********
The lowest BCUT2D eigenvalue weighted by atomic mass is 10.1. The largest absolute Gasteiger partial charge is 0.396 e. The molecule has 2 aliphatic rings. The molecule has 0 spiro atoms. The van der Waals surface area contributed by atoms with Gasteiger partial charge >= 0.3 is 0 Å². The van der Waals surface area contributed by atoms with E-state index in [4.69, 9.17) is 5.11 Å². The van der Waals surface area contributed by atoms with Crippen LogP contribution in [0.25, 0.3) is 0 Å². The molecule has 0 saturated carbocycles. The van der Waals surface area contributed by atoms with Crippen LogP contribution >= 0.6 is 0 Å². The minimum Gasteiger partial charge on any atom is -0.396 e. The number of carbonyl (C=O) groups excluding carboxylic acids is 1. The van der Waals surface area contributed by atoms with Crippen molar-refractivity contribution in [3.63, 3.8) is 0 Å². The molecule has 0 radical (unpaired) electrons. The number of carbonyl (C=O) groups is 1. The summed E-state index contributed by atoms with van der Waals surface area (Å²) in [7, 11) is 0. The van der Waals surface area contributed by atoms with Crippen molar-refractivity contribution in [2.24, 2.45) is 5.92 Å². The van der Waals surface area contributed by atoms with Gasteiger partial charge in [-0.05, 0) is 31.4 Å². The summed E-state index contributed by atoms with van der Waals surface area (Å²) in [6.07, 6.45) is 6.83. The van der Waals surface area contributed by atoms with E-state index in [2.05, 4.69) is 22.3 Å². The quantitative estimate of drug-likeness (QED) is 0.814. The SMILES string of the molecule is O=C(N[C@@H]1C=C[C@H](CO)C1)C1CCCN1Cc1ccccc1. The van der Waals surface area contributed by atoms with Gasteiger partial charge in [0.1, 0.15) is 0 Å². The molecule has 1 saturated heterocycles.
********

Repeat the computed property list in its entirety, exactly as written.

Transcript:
The lowest BCUT2D eigenvalue weighted by atomic mass is 10.1. The largest absolute Gasteiger partial charge is 0.396 e. The molecule has 2 aliphatic rings. The molecule has 0 spiro atoms. The van der Waals surface area contributed by atoms with Gasteiger partial charge >= 0.3 is 0 Å². The van der Waals surface area contributed by atoms with E-state index in [4.69, 9.17) is 5.11 Å². The van der Waals surface area contributed by atoms with Crippen LogP contribution in [0.25, 0.3) is 0 Å². The molecule has 0 saturated carbocycles. The van der Waals surface area contributed by atoms with Crippen LogP contribution >= 0.6 is 0 Å². The minimum Gasteiger partial charge on any atom is -0.396 e. The number of carbonyl (C=O) groups excluding carboxylic acids is 1. The van der Waals surface area contributed by atoms with Crippen molar-refractivity contribution in [3.63, 3.8) is 0 Å². The molecule has 0 radical (unpaired) electrons. The number of carbonyl (C=O) groups is 1. The summed E-state index contributed by atoms with van der Waals surface area (Å²) in [7, 11) is 0. The van der Waals surface area contributed by atoms with Crippen molar-refractivity contribution in [2.24, 2.45) is 5.92 Å². The van der Waals surface area contributed by atoms with Gasteiger partial charge in [-0.05, 0) is 31.4 Å². The summed E-state index contributed by atoms with van der Waals surface area (Å²) in [6.07, 6.45) is 6.83. The van der Waals surface area contributed by atoms with E-state index in [2.05, 4.69) is 22.3 Å². The quantitative estimate of drug-likeness (QED) is 0.814. The SMILES string of the molecule is O=C(N[C@@H]1C=C[C@H](CO)C1)C1CCCN1Cc1ccccc1. The van der Waals surface area contributed by atoms with Gasteiger partial charge in [0.1, 0.15) is 0 Å². The molecule has 1 saturated heterocycles.